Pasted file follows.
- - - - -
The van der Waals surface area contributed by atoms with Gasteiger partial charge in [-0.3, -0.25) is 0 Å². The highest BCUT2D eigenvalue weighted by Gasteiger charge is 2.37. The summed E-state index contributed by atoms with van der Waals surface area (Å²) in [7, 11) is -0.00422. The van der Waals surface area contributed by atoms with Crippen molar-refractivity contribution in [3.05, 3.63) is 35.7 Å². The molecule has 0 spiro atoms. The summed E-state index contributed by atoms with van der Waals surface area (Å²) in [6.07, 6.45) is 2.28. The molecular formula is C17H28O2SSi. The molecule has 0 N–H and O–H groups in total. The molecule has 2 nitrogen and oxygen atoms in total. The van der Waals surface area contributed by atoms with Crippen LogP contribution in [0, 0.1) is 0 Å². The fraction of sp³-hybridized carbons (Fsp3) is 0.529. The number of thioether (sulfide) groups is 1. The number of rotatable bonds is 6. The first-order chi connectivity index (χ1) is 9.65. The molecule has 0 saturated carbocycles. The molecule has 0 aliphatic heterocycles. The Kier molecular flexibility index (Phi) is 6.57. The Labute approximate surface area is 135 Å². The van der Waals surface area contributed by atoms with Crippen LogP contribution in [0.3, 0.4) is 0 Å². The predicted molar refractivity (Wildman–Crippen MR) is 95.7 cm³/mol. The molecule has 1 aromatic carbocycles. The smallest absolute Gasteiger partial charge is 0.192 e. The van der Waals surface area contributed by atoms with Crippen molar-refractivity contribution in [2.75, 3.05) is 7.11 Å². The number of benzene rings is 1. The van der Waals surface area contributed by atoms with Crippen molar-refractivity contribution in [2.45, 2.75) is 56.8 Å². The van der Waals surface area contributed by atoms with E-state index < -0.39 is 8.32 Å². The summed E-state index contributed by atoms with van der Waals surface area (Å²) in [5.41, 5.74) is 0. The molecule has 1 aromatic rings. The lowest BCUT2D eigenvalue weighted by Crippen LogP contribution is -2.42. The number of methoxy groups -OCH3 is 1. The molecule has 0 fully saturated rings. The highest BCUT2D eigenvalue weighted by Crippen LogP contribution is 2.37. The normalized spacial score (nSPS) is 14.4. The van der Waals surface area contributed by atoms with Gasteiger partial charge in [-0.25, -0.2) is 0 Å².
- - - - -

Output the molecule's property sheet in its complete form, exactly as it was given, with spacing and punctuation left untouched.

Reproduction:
The van der Waals surface area contributed by atoms with Gasteiger partial charge in [-0.3, -0.25) is 0 Å². The highest BCUT2D eigenvalue weighted by Gasteiger charge is 2.37. The summed E-state index contributed by atoms with van der Waals surface area (Å²) in [7, 11) is -0.00422. The van der Waals surface area contributed by atoms with Crippen molar-refractivity contribution in [3.05, 3.63) is 35.7 Å². The molecule has 0 spiro atoms. The summed E-state index contributed by atoms with van der Waals surface area (Å²) in [6.07, 6.45) is 2.28. The molecular formula is C17H28O2SSi. The molecule has 0 N–H and O–H groups in total. The molecule has 2 nitrogen and oxygen atoms in total. The van der Waals surface area contributed by atoms with Crippen LogP contribution in [0, 0.1) is 0 Å². The fraction of sp³-hybridized carbons (Fsp3) is 0.529. The number of thioether (sulfide) groups is 1. The number of rotatable bonds is 6. The first-order chi connectivity index (χ1) is 9.65. The molecule has 0 saturated carbocycles. The molecule has 0 aliphatic heterocycles. The Kier molecular flexibility index (Phi) is 6.57. The Labute approximate surface area is 135 Å². The van der Waals surface area contributed by atoms with Crippen LogP contribution in [0.3, 0.4) is 0 Å². The predicted molar refractivity (Wildman–Crippen MR) is 95.7 cm³/mol. The molecule has 1 aromatic carbocycles. The smallest absolute Gasteiger partial charge is 0.192 e. The van der Waals surface area contributed by atoms with Crippen molar-refractivity contribution in [2.75, 3.05) is 7.11 Å². The number of benzene rings is 1. The van der Waals surface area contributed by atoms with Crippen molar-refractivity contribution in [2.45, 2.75) is 56.8 Å². The van der Waals surface area contributed by atoms with E-state index < -0.39 is 8.32 Å². The summed E-state index contributed by atoms with van der Waals surface area (Å²) in [5.41, 5.74) is 0. The molecule has 1 aromatic rings. The lowest BCUT2D eigenvalue weighted by Crippen LogP contribution is -2.42. The number of methoxy groups -OCH3 is 1. The molecule has 0 fully saturated rings. The highest BCUT2D eigenvalue weighted by Crippen LogP contribution is 2.37. The normalized spacial score (nSPS) is 14.4. The van der Waals surface area contributed by atoms with Gasteiger partial charge in [-0.25, -0.2) is 0 Å².